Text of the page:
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Assume $f\in C[0,1]$ is smooth (i.e. infinitely many times differentiable) on $(0,\frac 12)$ and $(\frac 12,1)$. Let $\epsilon>0$ be arbitrarily small.

Can we approximate $f$ in supremum norm by functions $f_n$ smooth on $(0,1)$ and such that $f_n(x)=f(x)$ for $x\in[0,\frac 12-\epsilon)\cup(\frac 12+\epsilon,1]$? Is there a construction of such approximation?

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  • $\begingroup$ On interval $[0,1]$. $\endgroup$ – lucas Jul 19 '18 at 20:02
  • $\begingroup$ I guess you can. Let $f_n$ be constantly $f(1/2)$ on $(1/2-\epsilon/2,1/2+\epsilon/2)$ and connect the rest smoothly. $\endgroup$ – amsmath Jul 19 '18 at 20:03
  • $\begingroup$ Check out smooth bump functions or smooth step functions. $\endgroup$ – user357980 Jul 20 '18 at 0:10
  • $\begingroup$ Provided that f(x) is continuous at x=1/2 Otherwise, no. $\endgroup$ – DanielWainfleet Jul 20 '18 at 20:20
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It is true that there exists a sequence of smooth functions that converge to $f$ in the sup norm, e.g. the Bernstein polynomial. But your statement is clearly false. Indeed, if $f_n(x) = f(x)$ on $[0,\frac{1}{2}−\epsilon)∪(\frac{1}{2}-\epsilon,1]$, then we see $f_n$ is differentiable at $x=1/2$ if and only if $f$ is. Indeed, this follows from differentiation is a local property. So if $f$ is not differentiable at $x=1/2$ then $f_n$ cannot be as well, so a counter example would be $f(x)=|x-1/2|$. However, here's a proof of $f_n \rightarrow f$ on sup norm even if $f$ is just continuous on $[0,1]$.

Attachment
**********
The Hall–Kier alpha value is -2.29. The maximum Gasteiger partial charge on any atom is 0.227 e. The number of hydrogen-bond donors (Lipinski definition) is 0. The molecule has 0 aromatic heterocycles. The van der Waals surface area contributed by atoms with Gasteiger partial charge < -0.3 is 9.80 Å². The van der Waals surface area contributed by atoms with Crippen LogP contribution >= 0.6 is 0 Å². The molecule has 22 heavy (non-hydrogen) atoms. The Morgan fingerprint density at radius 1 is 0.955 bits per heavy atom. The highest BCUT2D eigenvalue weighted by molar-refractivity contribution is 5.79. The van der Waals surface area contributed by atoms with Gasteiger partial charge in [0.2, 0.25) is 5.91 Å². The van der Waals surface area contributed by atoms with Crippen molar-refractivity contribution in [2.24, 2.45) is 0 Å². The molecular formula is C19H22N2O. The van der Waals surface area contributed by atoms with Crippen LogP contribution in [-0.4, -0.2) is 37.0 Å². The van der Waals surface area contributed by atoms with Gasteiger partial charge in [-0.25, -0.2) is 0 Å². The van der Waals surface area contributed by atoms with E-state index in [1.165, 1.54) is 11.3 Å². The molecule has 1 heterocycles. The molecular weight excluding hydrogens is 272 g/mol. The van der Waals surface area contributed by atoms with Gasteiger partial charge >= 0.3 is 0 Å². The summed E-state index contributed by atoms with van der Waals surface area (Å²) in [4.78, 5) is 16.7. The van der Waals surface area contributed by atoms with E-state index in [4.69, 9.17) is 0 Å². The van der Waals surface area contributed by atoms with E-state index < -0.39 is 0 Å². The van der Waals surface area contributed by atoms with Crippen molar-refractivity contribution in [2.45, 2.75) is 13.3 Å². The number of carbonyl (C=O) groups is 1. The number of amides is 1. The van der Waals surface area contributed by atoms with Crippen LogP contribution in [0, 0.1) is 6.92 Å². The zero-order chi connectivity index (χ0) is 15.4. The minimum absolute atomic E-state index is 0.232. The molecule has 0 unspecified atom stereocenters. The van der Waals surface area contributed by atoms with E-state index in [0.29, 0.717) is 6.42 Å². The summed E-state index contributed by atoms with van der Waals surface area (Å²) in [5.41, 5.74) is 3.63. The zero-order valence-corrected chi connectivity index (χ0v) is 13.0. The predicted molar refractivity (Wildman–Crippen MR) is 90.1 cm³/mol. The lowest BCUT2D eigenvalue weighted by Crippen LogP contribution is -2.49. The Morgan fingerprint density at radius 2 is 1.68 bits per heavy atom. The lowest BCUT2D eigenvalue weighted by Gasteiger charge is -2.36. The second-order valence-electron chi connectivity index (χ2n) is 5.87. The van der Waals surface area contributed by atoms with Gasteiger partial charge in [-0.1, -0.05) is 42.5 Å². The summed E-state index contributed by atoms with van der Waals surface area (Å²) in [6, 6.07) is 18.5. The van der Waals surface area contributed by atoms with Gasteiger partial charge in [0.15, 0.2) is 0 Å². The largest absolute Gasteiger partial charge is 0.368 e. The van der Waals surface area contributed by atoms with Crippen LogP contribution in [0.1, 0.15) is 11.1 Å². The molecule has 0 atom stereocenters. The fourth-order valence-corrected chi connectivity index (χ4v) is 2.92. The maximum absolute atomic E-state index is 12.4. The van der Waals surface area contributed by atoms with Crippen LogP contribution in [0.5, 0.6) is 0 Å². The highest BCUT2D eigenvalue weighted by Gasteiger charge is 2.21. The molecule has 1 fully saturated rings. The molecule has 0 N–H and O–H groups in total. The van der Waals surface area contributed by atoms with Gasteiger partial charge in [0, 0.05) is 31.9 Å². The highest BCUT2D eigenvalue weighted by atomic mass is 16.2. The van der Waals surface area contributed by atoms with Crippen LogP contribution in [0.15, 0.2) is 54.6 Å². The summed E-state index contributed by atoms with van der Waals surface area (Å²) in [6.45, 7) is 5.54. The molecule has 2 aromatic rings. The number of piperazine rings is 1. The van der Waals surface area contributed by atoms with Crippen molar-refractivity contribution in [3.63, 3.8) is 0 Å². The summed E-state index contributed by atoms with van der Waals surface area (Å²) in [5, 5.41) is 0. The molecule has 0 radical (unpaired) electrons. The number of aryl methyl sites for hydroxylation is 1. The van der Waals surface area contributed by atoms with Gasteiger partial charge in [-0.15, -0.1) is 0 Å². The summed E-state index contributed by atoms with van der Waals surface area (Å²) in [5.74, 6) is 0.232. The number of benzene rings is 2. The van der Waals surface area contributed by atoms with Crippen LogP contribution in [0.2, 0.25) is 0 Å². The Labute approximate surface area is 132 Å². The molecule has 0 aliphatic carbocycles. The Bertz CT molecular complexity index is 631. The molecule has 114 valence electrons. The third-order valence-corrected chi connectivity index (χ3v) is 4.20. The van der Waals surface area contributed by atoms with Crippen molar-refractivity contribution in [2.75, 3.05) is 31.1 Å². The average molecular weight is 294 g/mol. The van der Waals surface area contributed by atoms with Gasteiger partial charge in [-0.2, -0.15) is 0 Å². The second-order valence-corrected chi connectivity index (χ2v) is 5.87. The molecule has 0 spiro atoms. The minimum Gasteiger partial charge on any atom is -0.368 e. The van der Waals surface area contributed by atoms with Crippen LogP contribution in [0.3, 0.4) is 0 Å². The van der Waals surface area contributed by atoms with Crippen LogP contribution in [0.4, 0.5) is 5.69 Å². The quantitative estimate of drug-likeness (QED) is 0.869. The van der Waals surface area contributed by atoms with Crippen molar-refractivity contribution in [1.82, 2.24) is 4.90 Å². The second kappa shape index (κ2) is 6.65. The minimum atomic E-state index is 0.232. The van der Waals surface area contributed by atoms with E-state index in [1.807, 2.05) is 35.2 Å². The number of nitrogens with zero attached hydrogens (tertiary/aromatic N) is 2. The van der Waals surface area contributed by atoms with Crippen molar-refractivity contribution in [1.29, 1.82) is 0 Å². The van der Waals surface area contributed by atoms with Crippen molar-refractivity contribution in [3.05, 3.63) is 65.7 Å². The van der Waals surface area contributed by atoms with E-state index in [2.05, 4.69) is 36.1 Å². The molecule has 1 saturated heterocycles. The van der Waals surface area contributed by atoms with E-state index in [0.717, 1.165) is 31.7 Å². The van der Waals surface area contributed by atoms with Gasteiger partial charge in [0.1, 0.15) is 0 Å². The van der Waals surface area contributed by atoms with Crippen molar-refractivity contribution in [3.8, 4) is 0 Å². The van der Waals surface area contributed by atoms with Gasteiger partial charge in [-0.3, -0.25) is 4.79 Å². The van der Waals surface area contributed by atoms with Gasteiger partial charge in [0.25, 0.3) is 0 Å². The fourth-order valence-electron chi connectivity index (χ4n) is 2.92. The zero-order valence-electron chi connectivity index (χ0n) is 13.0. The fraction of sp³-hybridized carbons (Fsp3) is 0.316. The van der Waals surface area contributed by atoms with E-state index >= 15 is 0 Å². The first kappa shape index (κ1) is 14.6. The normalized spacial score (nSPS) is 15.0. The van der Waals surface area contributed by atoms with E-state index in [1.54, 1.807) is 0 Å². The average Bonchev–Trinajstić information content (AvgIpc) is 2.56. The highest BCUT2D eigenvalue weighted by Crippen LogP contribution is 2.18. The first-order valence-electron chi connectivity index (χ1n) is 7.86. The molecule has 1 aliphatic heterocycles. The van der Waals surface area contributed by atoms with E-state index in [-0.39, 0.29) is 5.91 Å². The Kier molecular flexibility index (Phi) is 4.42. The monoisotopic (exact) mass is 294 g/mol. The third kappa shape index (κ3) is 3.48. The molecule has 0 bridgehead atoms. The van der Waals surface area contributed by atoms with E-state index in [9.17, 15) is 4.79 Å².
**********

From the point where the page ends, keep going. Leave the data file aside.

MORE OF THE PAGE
This can only possibly be true on subsets of $[0,1]$ as if $f_n \rightarrow f$ with the sup norm where $f_n$ are smooth, then they converge uniformly, so $f$ is continuous. Hence, this theorem can possibly only hold on subsets of $[0,1]$ as we do not know the continuity of $f$ outside of $[0,1]$.

Now let $[a,b] \subset [0,1]$, then we see $f$ is uniformly continuous on $[a,b]$ in fact any interval will work as $f$ is uniformly continous on $[0,1]$. Now by Weiestrass's Approximation Theorem (https://en.wikipedia.org/wiki/Stone%E2%80%93Weierstrass_theorem#Weierstrass_approximation_theorem)

there exists a sequence of polynomials $p_n$ such that $p_n \rightarrow f$ uniformly, hence $\sup_{x \in [0,1]}||f-p_n|| \rightarrow 0$. In particular, the $p_n$ are the Bernstein polynomials (https://en.wikipedia.org/wiki/Bernstein_polynomial). (I'll let you read wikipedia for the constructive proof)

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